Tidal stream, Arnhemland.
It's interesting what 'the judges' pick as being successful photographs. At the recent WPPI Awards held in Las Vegas, this print was lucky enough to earn a Gold Award, while three others from the same shoot and area earned Silvers or a Silver with Distinction. What makes this image better than the others?
You can see the other images by clicking through to the website, but I am going to suggest that I really don't know! I can't know, because I'm the author. I have so much baggage attached to these images that it is hard to be objective - and I don't want to be objective.
Unlike the other images, this photograph has very distinct lines breaking up the frame. Looking like a dirt road, they are tidal watercourses in Arnhemland photographed from a helicopter while on my photo workshop last year. The other images are more random in their design and not as compositionally obvious, and sometimes I think that the photographs that are elevated to Gold status are helped by being a little more straightforward.
Soberanes Point, California.
Phase One XF 100MP, 240mm Schneider lens, 1/1000 second @ f9, ISO 50.
For photographic historians, the name Point Lobos will be closely associated with photographers Ansel Adams and Edward Weston. On my recent Southwest USA expedition with Tony Hewitt, accompanied by Barbara, Katherine, Marie and Grant, we planned to visit the famous headland only to be met by closed roads. Huge swells pounded the coast and the rangers appeared worried that tourists like us would be swept off the rocks.
And just maybe they were right. The challenge for photographers when travelling is to adapt to the circumstances presented to them and fortunately, Tony and I remembered another couple of locations further south. Just before Soberanes Point, we pulled off the road for a smorgasbord of opportunities: back lighting, plumes of sea spray, breaking waves, jagged rocks.
Interpretation of a raw file (or of a negative, as Ansel Adams would say), is incredibly important. The raw file is merely the collection of pixels in a format that can be adjusted during post-production. You can see my unadjusted raw file here...
Late afternoon - Yazd's Amir Chakmak Square, Iran
Photographs by Nuran Zorlu
Nuran Zorlu is a commercial photographer in Sydney - and a passionate traveller, historian and gourmet! He has visited Iran a couple of times and has published a book of photographs on the country, its architecture and culture. I'm not quite sure what I'm getting myself into with our tour to Iran later this year, but I'm sure it will be a lot of fun! Nuran was speaking to me about the importance of taking enough time at travel destinations to ensure you get the best light - as his three photographs from Yazd show.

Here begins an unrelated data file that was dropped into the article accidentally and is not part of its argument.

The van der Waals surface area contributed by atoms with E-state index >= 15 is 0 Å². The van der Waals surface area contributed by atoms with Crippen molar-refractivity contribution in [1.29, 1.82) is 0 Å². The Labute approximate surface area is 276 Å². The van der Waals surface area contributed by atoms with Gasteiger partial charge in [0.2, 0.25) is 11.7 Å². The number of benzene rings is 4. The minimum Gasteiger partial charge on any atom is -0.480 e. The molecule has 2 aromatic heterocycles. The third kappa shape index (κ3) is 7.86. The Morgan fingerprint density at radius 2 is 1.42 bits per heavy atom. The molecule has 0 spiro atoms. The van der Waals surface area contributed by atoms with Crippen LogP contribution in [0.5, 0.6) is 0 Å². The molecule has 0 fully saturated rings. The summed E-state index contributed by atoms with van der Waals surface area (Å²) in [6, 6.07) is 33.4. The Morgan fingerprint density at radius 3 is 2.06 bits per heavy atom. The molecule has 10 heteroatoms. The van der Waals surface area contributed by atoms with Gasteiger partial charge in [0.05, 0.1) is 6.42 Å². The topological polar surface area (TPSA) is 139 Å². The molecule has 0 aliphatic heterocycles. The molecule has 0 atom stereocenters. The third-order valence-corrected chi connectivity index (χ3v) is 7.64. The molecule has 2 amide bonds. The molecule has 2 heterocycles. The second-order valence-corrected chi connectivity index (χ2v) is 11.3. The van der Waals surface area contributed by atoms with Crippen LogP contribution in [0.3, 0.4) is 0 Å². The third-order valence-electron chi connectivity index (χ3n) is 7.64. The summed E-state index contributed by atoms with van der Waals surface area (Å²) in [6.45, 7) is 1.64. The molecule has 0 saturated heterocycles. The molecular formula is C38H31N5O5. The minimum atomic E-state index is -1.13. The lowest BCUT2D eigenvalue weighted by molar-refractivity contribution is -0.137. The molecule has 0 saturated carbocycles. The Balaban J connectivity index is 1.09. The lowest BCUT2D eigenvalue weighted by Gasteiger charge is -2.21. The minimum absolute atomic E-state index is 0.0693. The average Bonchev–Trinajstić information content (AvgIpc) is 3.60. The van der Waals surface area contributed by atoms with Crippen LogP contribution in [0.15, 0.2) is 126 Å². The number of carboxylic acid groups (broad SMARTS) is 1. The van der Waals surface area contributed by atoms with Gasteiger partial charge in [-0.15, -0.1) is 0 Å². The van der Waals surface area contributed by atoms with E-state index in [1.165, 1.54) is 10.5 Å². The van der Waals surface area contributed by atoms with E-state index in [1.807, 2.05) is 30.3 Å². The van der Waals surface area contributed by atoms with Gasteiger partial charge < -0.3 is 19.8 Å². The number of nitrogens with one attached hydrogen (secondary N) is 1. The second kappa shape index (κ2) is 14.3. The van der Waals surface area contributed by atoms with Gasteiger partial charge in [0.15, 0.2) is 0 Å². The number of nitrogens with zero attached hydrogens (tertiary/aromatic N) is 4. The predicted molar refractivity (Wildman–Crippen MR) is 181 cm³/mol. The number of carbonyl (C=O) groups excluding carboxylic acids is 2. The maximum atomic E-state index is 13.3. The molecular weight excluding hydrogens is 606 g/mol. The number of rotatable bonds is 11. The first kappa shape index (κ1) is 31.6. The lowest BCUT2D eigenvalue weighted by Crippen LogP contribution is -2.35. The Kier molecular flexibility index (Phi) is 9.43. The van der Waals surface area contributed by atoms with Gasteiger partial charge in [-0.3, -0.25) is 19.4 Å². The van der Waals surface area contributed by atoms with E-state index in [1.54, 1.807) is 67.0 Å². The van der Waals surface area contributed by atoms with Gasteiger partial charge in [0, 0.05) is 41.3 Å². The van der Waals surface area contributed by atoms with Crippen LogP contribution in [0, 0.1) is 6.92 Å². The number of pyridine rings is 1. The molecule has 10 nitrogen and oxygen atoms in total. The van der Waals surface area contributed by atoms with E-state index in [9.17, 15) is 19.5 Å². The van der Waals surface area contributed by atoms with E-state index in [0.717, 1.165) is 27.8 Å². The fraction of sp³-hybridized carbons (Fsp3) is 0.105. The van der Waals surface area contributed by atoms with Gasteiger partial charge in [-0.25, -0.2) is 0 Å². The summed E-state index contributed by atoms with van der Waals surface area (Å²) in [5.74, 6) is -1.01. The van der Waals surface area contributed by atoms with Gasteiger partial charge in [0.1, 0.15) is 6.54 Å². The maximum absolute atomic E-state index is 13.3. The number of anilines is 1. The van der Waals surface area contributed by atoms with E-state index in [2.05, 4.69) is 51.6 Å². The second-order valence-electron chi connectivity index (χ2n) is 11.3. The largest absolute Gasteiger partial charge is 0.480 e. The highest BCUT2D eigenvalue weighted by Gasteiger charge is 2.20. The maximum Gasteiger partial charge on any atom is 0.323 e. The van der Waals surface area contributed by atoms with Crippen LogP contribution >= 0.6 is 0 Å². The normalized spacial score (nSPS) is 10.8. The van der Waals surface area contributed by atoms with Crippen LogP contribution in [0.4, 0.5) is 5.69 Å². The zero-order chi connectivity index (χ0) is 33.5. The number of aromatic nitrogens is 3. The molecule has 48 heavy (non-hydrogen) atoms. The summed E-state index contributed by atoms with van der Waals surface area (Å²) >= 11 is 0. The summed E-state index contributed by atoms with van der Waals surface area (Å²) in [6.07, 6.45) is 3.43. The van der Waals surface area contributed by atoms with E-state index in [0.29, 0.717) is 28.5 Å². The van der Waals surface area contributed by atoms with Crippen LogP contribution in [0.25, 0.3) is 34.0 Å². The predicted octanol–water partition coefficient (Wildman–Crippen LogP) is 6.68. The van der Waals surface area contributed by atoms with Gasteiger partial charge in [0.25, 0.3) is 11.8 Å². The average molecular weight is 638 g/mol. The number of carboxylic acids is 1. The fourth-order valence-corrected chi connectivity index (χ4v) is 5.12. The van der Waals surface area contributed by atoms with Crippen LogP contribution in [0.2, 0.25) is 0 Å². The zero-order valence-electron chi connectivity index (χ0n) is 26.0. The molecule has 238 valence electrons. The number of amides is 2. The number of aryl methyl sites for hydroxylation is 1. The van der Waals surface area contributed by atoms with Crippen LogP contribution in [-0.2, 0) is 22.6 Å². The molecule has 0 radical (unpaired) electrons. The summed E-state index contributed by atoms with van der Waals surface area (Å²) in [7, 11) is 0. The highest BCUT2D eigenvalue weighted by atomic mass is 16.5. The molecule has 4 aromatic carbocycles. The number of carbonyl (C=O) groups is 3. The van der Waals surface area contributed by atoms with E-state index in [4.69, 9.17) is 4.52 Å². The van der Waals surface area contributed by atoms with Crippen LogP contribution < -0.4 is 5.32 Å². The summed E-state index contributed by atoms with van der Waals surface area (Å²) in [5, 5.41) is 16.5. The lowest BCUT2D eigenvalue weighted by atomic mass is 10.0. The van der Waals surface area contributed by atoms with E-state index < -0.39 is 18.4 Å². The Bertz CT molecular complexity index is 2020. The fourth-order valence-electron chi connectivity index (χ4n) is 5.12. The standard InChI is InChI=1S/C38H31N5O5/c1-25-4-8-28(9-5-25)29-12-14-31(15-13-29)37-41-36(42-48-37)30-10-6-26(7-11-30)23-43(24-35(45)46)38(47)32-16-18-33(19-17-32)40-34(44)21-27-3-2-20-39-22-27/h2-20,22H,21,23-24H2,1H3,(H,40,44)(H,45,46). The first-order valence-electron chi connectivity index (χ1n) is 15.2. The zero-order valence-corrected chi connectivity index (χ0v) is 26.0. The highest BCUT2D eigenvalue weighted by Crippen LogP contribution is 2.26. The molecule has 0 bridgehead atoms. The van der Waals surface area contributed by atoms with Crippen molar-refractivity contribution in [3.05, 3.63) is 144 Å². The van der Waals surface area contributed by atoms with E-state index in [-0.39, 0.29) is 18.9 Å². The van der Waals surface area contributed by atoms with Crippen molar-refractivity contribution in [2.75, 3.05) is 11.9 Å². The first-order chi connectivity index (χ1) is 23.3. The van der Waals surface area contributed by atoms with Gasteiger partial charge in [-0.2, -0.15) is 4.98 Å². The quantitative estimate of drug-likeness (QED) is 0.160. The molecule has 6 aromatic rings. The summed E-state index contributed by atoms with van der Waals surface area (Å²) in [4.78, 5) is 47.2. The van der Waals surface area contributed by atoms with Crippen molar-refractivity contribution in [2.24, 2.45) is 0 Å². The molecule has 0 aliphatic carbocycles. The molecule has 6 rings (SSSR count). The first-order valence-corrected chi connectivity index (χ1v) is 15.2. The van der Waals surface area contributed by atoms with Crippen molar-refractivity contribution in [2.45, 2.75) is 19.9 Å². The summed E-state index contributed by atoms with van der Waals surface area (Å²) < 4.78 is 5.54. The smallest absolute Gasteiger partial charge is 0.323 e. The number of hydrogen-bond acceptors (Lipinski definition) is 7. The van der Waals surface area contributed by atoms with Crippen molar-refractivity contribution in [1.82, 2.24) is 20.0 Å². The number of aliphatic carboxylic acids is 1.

Compact, High Capacity and – importantly – Rugged!
Peter Eastway reviews LaCie’s Rugged Mini on a trip to beautiful Bhutan and why it provided such a valuable sense of security.
As seen in Better Photography Magazine as a special promotion.
With the technology we have today, there is no reason to lose a photograph. Ever.
Naturally that assumes your camera is working properly, but once that photograph is recorded correctly onto your camera’s memory card, it should never be lost.
Different photographers have different strategies. For instance, if you are shooting a lot of photographs in a short period of time, such as at a wedding, then it makes sense to use a camera with two memory card slots and to record each image to both cards - so if one card were to fail, you have a second. Other photographers are happy to review their photos from time to time during a shoot, because if the camera can read the memory card, the files should be okay (assuming the memory card doesn’t fail later on, of course).
Sailing in Scorsby Sund, Greenland.
Photo from the Better-Moments travel photography website.
May I give you a sales pitch for sailing with me on a small wooden schooner in Greenland (and a side-trip to Iceland if you wish) in August/September next year? Our small vessel means the tour is limited to 10 photographers of any skill (including partners), but the location in the sheltered waters of Scorsby Sund is ideal for grand landscape photography on an exceptional scale.
I am travelling with Better-Moments, a travel company in Denmark and my co-leader is experienced Swedish photographer and guide Magnus Elander. Magnus sent me a satelitte photo a month or so ago of Scorsby Sund (Sound) and it looked simply amazing - as you can see below.